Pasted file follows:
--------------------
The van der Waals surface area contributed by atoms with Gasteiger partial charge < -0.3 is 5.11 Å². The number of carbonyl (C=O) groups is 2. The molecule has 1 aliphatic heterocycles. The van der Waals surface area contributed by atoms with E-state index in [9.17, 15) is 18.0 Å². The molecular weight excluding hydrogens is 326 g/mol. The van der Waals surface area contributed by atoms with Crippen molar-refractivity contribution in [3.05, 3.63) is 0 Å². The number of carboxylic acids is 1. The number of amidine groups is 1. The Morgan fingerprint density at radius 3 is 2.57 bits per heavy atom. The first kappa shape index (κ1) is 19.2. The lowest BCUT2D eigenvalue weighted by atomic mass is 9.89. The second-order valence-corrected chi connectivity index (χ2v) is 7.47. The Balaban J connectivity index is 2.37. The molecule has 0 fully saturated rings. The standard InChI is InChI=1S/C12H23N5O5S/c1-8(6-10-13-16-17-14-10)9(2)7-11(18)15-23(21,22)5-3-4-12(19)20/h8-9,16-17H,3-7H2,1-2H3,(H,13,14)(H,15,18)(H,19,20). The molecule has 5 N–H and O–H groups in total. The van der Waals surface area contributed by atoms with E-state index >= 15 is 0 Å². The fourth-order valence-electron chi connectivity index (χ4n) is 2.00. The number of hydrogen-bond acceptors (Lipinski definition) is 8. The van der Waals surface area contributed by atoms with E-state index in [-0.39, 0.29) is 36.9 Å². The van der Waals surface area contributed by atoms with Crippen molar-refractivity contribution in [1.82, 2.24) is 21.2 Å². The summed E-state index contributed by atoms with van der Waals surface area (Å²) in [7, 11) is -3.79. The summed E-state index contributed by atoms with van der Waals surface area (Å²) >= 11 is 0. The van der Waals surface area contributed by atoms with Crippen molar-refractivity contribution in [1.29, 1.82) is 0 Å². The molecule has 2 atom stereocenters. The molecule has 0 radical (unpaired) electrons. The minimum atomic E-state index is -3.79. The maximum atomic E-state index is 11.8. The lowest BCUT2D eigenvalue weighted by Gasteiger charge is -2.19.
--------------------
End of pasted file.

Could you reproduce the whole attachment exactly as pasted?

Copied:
The van der Waals surface area contributed by atoms with Gasteiger partial charge < -0.3 is 5.11 Å². The number of carbonyl (C=O) groups is 2. The molecule has 1 aliphatic heterocycles. The van der Waals surface area contributed by atoms with E-state index in [9.17, 15) is 18.0 Å². The molecular weight excluding hydrogens is 326 g/mol. The van der Waals surface area contributed by atoms with Crippen molar-refractivity contribution in [3.05, 3.63) is 0 Å². The number of carboxylic acids is 1. The number of amidine groups is 1. The Morgan fingerprint density at radius 3 is 2.57 bits per heavy atom. The first kappa shape index (κ1) is 19.2. The lowest BCUT2D eigenvalue weighted by atomic mass is 9.89. The second-order valence-corrected chi connectivity index (χ2v) is 7.47. The Balaban J connectivity index is 2.37. The molecule has 0 fully saturated rings. The standard InChI is InChI=1S/C12H23N5O5S/c1-8(6-10-13-16-17-14-10)9(2)7-11(18)15-23(21,22)5-3-4-12(19)20/h8-9,16-17H,3-7H2,1-2H3,(H,13,14)(H,15,18)(H,19,20). The molecule has 5 N–H and O–H groups in total. The van der Waals surface area contributed by atoms with E-state index >= 15 is 0 Å². The fourth-order valence-electron chi connectivity index (χ4n) is 2.00. The number of hydrogen-bond acceptors (Lipinski definition) is 8. The van der Waals surface area contributed by atoms with E-state index in [-0.39, 0.29) is 36.9 Å². The van der Waals surface area contributed by atoms with Crippen molar-refractivity contribution in [1.82, 2.24) is 21.2 Å². The summed E-state index contributed by atoms with van der Waals surface area (Å²) in [7, 11) is -3.79. The summed E-state index contributed by atoms with van der Waals surface area (Å²) >= 11 is 0. The van der Waals surface area contributed by atoms with Crippen molar-refractivity contribution in [1.29, 1.82) is 0 Å². The molecule has 2 atom stereocenters. The molecule has 0 radical (unpaired) electrons. The minimum atomic E-state index is -3.79. The maximum atomic E-state index is 11.8. The lowest BCUT2D eigenvalue weighted by Gasteiger charge is -2.19.